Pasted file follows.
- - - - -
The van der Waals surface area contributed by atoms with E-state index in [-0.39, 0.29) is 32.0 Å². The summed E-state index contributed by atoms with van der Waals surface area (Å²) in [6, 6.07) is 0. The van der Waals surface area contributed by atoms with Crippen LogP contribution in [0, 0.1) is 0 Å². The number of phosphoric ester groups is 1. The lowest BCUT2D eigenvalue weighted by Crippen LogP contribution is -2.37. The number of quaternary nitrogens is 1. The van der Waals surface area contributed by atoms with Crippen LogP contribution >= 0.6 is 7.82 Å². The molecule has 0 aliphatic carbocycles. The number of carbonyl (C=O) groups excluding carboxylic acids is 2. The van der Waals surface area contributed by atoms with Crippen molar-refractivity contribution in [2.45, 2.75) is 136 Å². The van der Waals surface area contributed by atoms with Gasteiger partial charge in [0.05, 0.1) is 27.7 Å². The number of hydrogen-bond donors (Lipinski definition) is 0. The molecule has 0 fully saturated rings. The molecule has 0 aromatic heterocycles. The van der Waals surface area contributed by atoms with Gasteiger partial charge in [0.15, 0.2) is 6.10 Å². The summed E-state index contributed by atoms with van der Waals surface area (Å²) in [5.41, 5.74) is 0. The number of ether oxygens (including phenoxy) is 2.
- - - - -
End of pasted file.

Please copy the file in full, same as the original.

The van der Waals surface area contributed by atoms with E-state index in [-0.39, 0.29) is 32.0 Å². The summed E-state index contributed by atoms with van der Waals surface area (Å²) in [6, 6.07) is 0. The van der Waals surface area contributed by atoms with Crippen LogP contribution in [0, 0.1) is 0 Å². The number of phosphoric ester groups is 1. The lowest BCUT2D eigenvalue weighted by Crippen LogP contribution is -2.37. The number of quaternary nitrogens is 1. The van der Waals surface area contributed by atoms with Crippen LogP contribution >= 0.6 is 7.82 Å². The molecule has 0 aliphatic carbocycles. The number of carbonyl (C=O) groups excluding carboxylic acids is 2. The van der Waals surface area contributed by atoms with Crippen molar-refractivity contribution in [2.45, 2.75) is 136 Å². The van der Waals surface area contributed by atoms with Gasteiger partial charge in [0.05, 0.1) is 27.7 Å². The number of hydrogen-bond donors (Lipinski definition) is 0. The molecule has 0 fully saturated rings. The molecule has 0 aromatic heterocycles. The van der Waals surface area contributed by atoms with Gasteiger partial charge in [0.15, 0.2) is 6.10 Å². The summed E-state index contributed by atoms with van der Waals surface area (Å²) in [5.41, 5.74) is 0. The number of ether oxygens (including phenoxy) is 2.